REGION — Two candidates vying for San Diego County’s top law enforcement position participated in an in-depth forum in the final weeks leading up to the Nov. 8 election, where the topics of jail deaths, Sheriff’s Department staffing issues and concealed carry permits dominated the conversation.
Undersheriff Kelly Martinez, who has served 37 years in the department, describes herself as the experienced candidate capable of making things happen with the support of the department’s rank and file.
She is running against former San Diego Assistant City Attorney John Hemmerling, who is campaigning on making needed changes to the department that has seen the highest rates of jail inmate deaths in the state and suffers from chronic understaffing.
High death rates in the jail — 18 in 2021 and 19 so far in 2022 prompted an investigation by the state auditor resulting in a scathing report released in February identifying several areas for improvement. While the now-retired Sheriff Bill Gore was noticeably resistant to some of the recommendations, Martinez said she has embraced its findings and has worked to implement all of the suggestions in the audit.
Hemmerling said he would like to go above and beyond the audit’s recommendations to continue improving the jails and claimed that new leadership is needed to change the culture that has allowed deaths to proliferate.
“A new broom sweeps clean,” he said.
Injuries to unsupervised inmates have also made headlines in recent years. Most recently, the department paid a $4.3 million settlement to a woman who blinded herself in her jail cell while under the influence of drugs in 2019, with no intervention from those on staff.
The Union-Tribune also reported that the watch commander had rejected a deputy’s recommendation to restrain the woman after she made it apparent she could hurt herself. The same commander later had a report of the incident altered.
Martinez called the incident “tragic” and said she is developing a working group to look at best practices for correctional health care around the country and ensure the department is providing the right kind of support for inmates, including those who may try to harm themselves.
“Deputies … aren’t always equipped to handle some of those situations. We need more health professionals,” Martinez said.
Hemmerling said he wants the department to do better in identifying people in crisis before placing them in custody and equip more staff to perform life-saving measures.
The Sheriff’s Department continues to be in the midst of a mandatory overtime policy implemented this past summer due to a shortage of deputies in the county’s jails and courtrooms.
Martinez said she believes the department will be fully staffed again in 18 to 24 months and that the mandatory overtime will be slowly scaled back. She said the policy has already been lifted for the department’s nursing staff.
Hemmerling said if he is elected, the issue would be looked at “immediately” and phased out as soon as possible.
“You can’t continue an emergency method indefinitely. There is no end in sight. This can’t go on for a lengthy amount of time,” Hemmerling said.
Staffing issues also led the department to reject the county’s CLERB (Citizens Law Enforcement Review Board) recommendation to begin screening jail staff for drugs, to reduce the amount of substances entering the jails.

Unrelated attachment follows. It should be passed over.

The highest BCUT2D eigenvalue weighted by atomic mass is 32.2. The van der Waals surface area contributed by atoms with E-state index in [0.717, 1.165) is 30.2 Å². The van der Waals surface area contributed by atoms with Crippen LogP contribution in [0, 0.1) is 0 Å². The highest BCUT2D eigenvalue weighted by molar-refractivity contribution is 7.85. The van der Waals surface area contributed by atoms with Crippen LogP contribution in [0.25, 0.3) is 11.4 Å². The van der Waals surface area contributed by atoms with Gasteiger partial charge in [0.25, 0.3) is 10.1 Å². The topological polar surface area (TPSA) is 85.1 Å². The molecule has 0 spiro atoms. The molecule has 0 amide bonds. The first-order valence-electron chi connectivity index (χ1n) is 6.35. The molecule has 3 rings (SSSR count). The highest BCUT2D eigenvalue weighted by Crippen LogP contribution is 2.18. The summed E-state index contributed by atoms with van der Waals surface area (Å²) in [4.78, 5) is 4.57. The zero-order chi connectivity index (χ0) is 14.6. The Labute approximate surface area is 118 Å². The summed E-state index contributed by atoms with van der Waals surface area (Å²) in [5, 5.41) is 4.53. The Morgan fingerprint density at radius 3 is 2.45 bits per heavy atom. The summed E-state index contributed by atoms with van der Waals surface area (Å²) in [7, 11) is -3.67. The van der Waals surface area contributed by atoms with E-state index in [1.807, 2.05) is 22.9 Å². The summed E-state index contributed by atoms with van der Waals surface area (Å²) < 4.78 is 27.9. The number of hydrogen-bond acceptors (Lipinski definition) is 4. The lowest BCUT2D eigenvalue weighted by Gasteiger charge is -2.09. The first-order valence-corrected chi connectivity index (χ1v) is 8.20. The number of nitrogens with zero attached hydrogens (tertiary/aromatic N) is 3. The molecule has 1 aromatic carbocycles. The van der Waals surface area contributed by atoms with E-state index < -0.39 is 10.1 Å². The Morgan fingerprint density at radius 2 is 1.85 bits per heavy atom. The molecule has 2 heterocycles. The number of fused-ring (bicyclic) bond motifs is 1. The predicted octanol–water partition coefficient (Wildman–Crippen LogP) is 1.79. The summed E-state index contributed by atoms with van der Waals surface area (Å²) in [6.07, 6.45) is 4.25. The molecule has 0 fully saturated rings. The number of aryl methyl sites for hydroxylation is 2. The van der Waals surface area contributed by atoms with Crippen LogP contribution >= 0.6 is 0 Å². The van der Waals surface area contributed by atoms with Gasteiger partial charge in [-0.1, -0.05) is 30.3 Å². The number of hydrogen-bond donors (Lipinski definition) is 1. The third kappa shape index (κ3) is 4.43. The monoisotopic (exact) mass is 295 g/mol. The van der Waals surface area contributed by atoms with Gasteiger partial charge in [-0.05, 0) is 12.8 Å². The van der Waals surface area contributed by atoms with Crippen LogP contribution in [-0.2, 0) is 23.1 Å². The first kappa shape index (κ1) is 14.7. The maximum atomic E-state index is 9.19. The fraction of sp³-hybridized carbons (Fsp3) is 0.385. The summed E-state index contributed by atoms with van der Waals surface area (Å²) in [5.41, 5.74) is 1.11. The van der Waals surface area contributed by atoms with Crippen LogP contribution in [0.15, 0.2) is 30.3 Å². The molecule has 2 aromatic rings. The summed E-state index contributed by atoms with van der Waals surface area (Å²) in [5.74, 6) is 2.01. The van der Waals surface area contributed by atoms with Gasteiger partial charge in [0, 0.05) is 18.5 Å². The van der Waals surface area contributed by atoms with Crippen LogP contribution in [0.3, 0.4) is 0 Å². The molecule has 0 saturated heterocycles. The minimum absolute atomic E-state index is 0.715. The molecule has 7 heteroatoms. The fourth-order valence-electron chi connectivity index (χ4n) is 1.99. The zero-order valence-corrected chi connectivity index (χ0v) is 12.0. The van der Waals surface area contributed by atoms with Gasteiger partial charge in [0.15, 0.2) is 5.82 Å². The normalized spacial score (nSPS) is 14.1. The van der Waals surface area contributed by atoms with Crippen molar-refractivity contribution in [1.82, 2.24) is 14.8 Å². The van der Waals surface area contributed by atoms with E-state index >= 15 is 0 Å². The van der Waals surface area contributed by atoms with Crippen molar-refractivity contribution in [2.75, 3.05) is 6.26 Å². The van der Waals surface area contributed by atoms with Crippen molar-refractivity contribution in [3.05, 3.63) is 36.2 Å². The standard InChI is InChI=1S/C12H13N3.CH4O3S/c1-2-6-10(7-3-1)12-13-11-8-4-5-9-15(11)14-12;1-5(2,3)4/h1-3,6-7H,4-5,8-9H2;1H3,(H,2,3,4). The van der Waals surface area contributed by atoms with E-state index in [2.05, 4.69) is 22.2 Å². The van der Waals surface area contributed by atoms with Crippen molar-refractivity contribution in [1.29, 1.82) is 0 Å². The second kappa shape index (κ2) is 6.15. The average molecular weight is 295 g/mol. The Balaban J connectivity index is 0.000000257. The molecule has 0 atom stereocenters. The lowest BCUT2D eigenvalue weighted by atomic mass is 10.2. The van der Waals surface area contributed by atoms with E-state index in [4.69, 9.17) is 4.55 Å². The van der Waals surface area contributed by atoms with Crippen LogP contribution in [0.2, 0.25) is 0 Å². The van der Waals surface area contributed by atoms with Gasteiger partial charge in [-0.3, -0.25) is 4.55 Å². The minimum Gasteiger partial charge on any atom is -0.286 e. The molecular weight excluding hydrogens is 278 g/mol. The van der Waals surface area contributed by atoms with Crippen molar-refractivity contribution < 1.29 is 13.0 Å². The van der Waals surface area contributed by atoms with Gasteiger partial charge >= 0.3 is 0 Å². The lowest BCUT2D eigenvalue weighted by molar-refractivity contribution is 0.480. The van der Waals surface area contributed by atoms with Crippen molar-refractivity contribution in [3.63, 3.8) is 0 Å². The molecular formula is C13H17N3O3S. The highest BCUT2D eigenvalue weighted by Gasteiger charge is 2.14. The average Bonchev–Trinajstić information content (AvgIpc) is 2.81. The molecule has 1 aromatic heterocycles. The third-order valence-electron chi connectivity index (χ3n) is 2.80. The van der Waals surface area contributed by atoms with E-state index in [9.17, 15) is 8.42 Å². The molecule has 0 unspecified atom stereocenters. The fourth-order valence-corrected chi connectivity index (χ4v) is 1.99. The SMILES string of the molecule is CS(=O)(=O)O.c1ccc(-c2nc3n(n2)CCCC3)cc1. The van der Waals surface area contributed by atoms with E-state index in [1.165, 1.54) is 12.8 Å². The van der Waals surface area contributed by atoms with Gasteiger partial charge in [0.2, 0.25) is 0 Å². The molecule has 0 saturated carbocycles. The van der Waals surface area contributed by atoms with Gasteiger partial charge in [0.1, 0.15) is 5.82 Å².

“We don’t have staff to man our normal operations most days, so to add (more] staff to scan our staff … we don’t have enough body scanners, frankly,” Martinez said, adding that department data has determined that those in custody bring the majority of drugs entering the jail.)
Hemmerling said one solution could be implementing a screening policy via a computer that randomly selects staff to be screened. He also questioned Martinez’s claim that jail staff is generally not responsible for bringing drugs into the jail.
Whichever candidate becomes sheriff will also be responsible for issuing concealed weapons permits under new laws resulting from a June U.S. Supreme Court decision that does away with California’s “good cause” requirement. This means applicants must only meet requirements, including a background check, completing a training course, and exhibiting good moral character to be approved for a permit.
Martinez said the Supreme Court ruling has led to a tidal wave of applications in San Diego County — around 4,100 are currently being processed — which has extended the typical approval time frame from a couple of months to over a year.
Hemmerling said this process should only take a matter of weeks at most and advocated for the process to be transparent and fair to respect people’s constitutional rights to bear arms.
Both candidates were also asked about respecting transgender individuals and other members of the county’s LGBTQIA+ community. Martinez was explicitly asked about a 2020 case where a transgender woman was beaten after being placed in a holding cell with male inmates.
Martinez said staff receives additional training materials related to interacting with LGBTQIA+ individuals, and the department works with their LGBTQ council to continue improving.
Hemmerling was asked specifically about transphobic comments he made at an event earlier this year, where he joked about transgender individuals using the bathroom that correlates with their gender identity. Hemmerling said he has since apologized and, with the help of former fellow candidate Dave Myers, participated in a listening session with national leaders in transgender advocacy.
“My reaction was, ‘How can I do better?’” Hemmerling said.
The new sheriff will serve a six-year term rather than the usual four years under a new state law that aligns law enforcement elections with the presidential election cycle.
A forum recording is available on the San Diego Union-Tribune’s YouTube page.